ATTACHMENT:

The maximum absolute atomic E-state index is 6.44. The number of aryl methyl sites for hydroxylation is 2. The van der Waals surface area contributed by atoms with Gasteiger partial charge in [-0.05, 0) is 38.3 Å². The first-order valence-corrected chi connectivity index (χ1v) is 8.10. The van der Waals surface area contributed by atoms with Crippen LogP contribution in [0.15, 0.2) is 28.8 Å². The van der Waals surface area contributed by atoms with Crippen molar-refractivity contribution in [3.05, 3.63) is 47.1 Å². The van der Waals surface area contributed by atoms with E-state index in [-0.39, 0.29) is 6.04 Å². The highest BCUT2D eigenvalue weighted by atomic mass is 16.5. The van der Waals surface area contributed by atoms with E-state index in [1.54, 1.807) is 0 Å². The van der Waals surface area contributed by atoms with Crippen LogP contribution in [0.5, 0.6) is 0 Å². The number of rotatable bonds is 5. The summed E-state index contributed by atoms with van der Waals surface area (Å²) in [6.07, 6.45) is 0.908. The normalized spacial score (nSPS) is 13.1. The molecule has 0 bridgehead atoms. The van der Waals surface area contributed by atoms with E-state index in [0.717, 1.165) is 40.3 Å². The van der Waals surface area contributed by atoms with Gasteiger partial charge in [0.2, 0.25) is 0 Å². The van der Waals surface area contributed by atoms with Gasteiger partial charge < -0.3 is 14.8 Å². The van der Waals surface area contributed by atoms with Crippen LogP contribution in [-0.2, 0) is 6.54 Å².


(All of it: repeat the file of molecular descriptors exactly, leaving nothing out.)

The maximum absolute atomic E-state index is 6.44. The number of aryl methyl sites for hydroxylation is 2. The van der Waals surface area contributed by atoms with Gasteiger partial charge in [-0.05, 0) is 38.3 Å². The first-order valence-corrected chi connectivity index (χ1v) is 8.10. The van der Waals surface area contributed by atoms with Crippen LogP contribution in [0.15, 0.2) is 28.8 Å². The van der Waals surface area contributed by atoms with Crippen molar-refractivity contribution in [3.05, 3.63) is 47.1 Å². The van der Waals surface area contributed by atoms with E-state index in [-0.39, 0.29) is 6.04 Å². The highest BCUT2D eigenvalue weighted by atomic mass is 16.5. The van der Waals surface area contributed by atoms with E-state index in [1.54, 1.807) is 0 Å². The van der Waals surface area contributed by atoms with Crippen LogP contribution in [0.5, 0.6) is 0 Å². The number of rotatable bonds is 5. The summed E-state index contributed by atoms with van der Waals surface area (Å²) in [6.07, 6.45) is 0.908. The normalized spacial score (nSPS) is 13.1. The molecule has 0 bridgehead atoms. The van der Waals surface area contributed by atoms with E-state index in [0.717, 1.165) is 40.3 Å². The van der Waals surface area contributed by atoms with Gasteiger partial charge in [0.2, 0.25) is 0 Å². The van der Waals surface area contributed by atoms with Gasteiger partial charge < -0.3 is 14.8 Å². The van der Waals surface area contributed by atoms with Crippen LogP contribution in [-0.2, 0) is 6.54 Å².